2021 Golden Bullseye Pioneer Award: Dennis Reese

by
posted on December 30, 2020
dennis-reese.jpg

Dennis Reese, CEO-Owner of Springfield Armory, is the 2021 Golden Bullseye Awards Pioneer recipient. A year ago, Reese was tabbed for this award, but in the wake the cancellation of the NRA Annual Meetings and Exhibits last April, where he would have been formally recognized, it was decided not to select a new Pioneer winner, but instead to accord Reese due recognition in 2021.

The Pioneer Award spotlights the exemplary achievement and cumulative body of work of an individual, or members of a family, team or partnership, responsible for the development and introduction of shooting equipment that has made a profound, positive and enduring impact on the way Americans shoot and hunt.

Reese has been part of Springfield Armory in Geneseo, Ill., since its founding in 1974. Dennis worked with his father, Robert Reese, in the company’s early years and has been an integral part right through to his role as CEO-owner today, 47 years later. Building on his passion for civilian-legal firearms inspired by iconic military classics, Reese has taken a hands-on role from the beginning and steered the course though substantial change.

Springfield Armory’s focus on proprietary M1911-A1 pistols, M1 Garand and M1A (a semi-automatic rendition of the U.S. military M14 rifle) for the civilian market has been supplemented by numerous other innovative firearms. Reese has overseen product-line expansion to include: the XD series of polymer-framed pistols (including the popular XD-M and XD-S variations) to the 911 series of pocket pistols to the SAINT series of AR-pattern carbines and pistols.

The exciting new Hellcat micro 9mm has rewritten the rules on what shooters can (and should) expect from their CCW pistol, and the company’s attention-getting Waypoint 2020 long-range bolt-action sporter is among this year’s Golden Bullseye winners. Reese’s leadership continues to extend the Springfield Armory footprint and cement it as a go-to brand in personal protection and tactical shooting.

Dennis Reese is a steadfast NRA supporter and advocate for American rights and liberties. “I could not be more honored to be given the National Rifle Association’s Golden Bullseye Pioneer Award,” he said. “From the earliest days of the company to where it stands today, our relationship with the NRA has been extremely important to me, both personally and professionally. The Association’s work to promote our Second Amendment rights is absolutely necessary to ensure those rights, enshrined in the United States’ Constitution, are protected. I am proud to join the high achievers who have preceded me as Pioneer award recipients.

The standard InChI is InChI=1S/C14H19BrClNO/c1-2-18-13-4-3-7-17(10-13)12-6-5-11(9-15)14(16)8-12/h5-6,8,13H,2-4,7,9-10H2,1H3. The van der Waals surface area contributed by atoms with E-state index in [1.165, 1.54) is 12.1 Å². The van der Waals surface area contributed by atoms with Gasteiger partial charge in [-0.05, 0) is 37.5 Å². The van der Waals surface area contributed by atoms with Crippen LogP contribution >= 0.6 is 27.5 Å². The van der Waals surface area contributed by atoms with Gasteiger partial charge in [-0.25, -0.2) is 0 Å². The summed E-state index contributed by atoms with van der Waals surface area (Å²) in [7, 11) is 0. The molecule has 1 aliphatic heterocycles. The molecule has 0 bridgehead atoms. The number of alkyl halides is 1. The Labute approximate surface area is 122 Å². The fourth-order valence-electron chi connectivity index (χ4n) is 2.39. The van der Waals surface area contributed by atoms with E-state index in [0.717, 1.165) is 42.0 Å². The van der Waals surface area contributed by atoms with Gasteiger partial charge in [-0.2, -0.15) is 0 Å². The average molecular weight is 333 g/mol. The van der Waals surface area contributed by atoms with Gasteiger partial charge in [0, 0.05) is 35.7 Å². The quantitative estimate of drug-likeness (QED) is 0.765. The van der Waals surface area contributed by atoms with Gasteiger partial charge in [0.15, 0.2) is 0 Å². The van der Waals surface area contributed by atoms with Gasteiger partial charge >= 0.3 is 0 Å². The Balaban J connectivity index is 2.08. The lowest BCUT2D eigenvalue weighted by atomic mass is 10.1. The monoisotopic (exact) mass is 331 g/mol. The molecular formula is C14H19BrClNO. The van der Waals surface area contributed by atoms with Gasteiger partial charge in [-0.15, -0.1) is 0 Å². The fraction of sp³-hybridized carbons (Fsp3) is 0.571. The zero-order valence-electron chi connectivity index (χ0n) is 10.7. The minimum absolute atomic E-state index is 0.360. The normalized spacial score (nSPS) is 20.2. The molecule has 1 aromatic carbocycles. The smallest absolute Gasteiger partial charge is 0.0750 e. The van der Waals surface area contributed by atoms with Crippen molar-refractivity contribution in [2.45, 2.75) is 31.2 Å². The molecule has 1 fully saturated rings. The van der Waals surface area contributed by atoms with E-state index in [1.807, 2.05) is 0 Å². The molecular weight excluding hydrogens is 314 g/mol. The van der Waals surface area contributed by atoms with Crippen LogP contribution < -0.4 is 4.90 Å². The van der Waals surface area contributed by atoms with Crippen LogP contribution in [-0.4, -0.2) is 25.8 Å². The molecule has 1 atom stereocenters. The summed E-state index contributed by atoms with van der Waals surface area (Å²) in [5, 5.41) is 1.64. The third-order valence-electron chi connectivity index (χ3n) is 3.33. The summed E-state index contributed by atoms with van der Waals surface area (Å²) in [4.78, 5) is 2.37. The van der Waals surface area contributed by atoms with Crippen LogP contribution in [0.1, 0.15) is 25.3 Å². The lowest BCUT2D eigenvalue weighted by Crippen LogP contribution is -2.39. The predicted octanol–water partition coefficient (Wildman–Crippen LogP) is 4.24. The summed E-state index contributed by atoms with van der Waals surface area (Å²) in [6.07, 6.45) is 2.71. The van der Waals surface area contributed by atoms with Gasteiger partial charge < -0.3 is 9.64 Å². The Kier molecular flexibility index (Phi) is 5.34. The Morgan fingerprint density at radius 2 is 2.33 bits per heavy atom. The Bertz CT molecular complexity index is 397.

“Springfield Armory will continue to do its part in helping protect our right to keep and bear arms, and will work hard to keep bringing exciting and innovative firearms to the consumer market. I am both proud and honored to receive this prestigious award from the National Rifle Association and look forward to continuing to work with them in the future,” said Reese.

Latest

Mossberg Maverick 88
Mossberg Maverick 88

Mossberg Maverick 88: Mossberg's Budget-Priced Pump Shotgun

The Maverick 88 is one of Mossberg's best known shotgun models and is currently available in 14 different versions.

The Men And Guns Of D-Day: 82nd Airborne Division

Watch this segment of American Rifleman Television "The Men And Guns Of D-Day" to learn more about the men of the 82nd Airborne Division, their stories and the firearms they used during "The Great Crusade."

MidwayUSA Grants $2.3 Million To Help Youth Shooting Teams

The MidwayUSA Foundation recently announced the payout of more than $2.23 million in cash grants to 612 youth shooting teams.

Review: Bond Arms Roughneck

The Roughneck derringer from Bond Arms is an entry-level option in 9 mm Luger, but don’t let that fool you, as the quality of its materials and craftsmanship rival those of the company’s top-end variants.

Book Review: The US M3/M3A1 Submachine Gun

Michael Heidler, no stranger to writing about firearm history, has produced a most impressive volume on one of this author’s favorite World War II firearms, the M3 “grease gun.”

Sniping In Korea: 1950-1953

When U.S. forces rushed to stop the North Koreans from overrunning South Korea in 1950, there were almost no American snipers. As the battle lines stabilized, that would change, and the war would become ideal for the employment of well-equipped and well-trained snipers.

Interests



Get the best of American Rifleman delivered to your inbox.